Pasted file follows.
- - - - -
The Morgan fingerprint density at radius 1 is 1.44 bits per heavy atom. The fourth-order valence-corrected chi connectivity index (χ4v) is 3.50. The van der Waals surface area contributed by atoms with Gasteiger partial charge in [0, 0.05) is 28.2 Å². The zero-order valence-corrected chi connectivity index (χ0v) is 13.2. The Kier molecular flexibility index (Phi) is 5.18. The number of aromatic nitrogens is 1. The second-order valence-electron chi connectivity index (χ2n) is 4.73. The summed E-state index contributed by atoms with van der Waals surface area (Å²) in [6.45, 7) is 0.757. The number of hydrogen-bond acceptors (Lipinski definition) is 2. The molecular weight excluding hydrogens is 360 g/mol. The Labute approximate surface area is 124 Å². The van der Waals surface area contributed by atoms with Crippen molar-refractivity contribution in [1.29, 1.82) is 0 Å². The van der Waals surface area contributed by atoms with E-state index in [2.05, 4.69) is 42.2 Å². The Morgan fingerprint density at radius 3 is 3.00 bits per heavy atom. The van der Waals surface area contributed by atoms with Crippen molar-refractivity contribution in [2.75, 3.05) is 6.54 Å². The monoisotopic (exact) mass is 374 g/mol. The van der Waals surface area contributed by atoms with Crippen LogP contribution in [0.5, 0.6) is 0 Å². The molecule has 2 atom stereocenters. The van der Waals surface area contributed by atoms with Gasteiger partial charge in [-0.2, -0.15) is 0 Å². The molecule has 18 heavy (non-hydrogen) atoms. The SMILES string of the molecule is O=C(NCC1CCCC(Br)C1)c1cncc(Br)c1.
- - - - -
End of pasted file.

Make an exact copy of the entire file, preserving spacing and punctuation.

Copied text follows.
The Morgan fingerprint density at radius 1 is 1.44 bits per heavy atom. The fourth-order valence-corrected chi connectivity index (χ4v) is 3.50. The van der Waals surface area contributed by atoms with Gasteiger partial charge in [0, 0.05) is 28.2 Å². The zero-order valence-corrected chi connectivity index (χ0v) is 13.2. The Kier molecular flexibility index (Phi) is 5.18. The number of aromatic nitrogens is 1. The second-order valence-electron chi connectivity index (χ2n) is 4.73. The summed E-state index contributed by atoms with van der Waals surface area (Å²) in [6.45, 7) is 0.757. The number of hydrogen-bond acceptors (Lipinski definition) is 2. The molecular weight excluding hydrogens is 360 g/mol. The Labute approximate surface area is 124 Å². The van der Waals surface area contributed by atoms with Crippen molar-refractivity contribution in [1.29, 1.82) is 0 Å². The van der Waals surface area contributed by atoms with E-state index in [2.05, 4.69) is 42.2 Å². The Morgan fingerprint density at radius 3 is 3.00 bits per heavy atom. The van der Waals surface area contributed by atoms with Crippen molar-refractivity contribution in [2.75, 3.05) is 6.54 Å². The monoisotopic (exact) mass is 374 g/mol. The van der Waals surface area contributed by atoms with Crippen LogP contribution in [0.5, 0.6) is 0 Å². The molecule has 2 atom stereocenters. The van der Waals surface area contributed by atoms with Gasteiger partial charge in [-0.2, -0.15) is 0 Å². The molecule has 18 heavy (non-hydrogen) atoms. The SMILES string of the molecule is O=C(NCC1CCCC(Br)C1)c1cncc(Br)c1.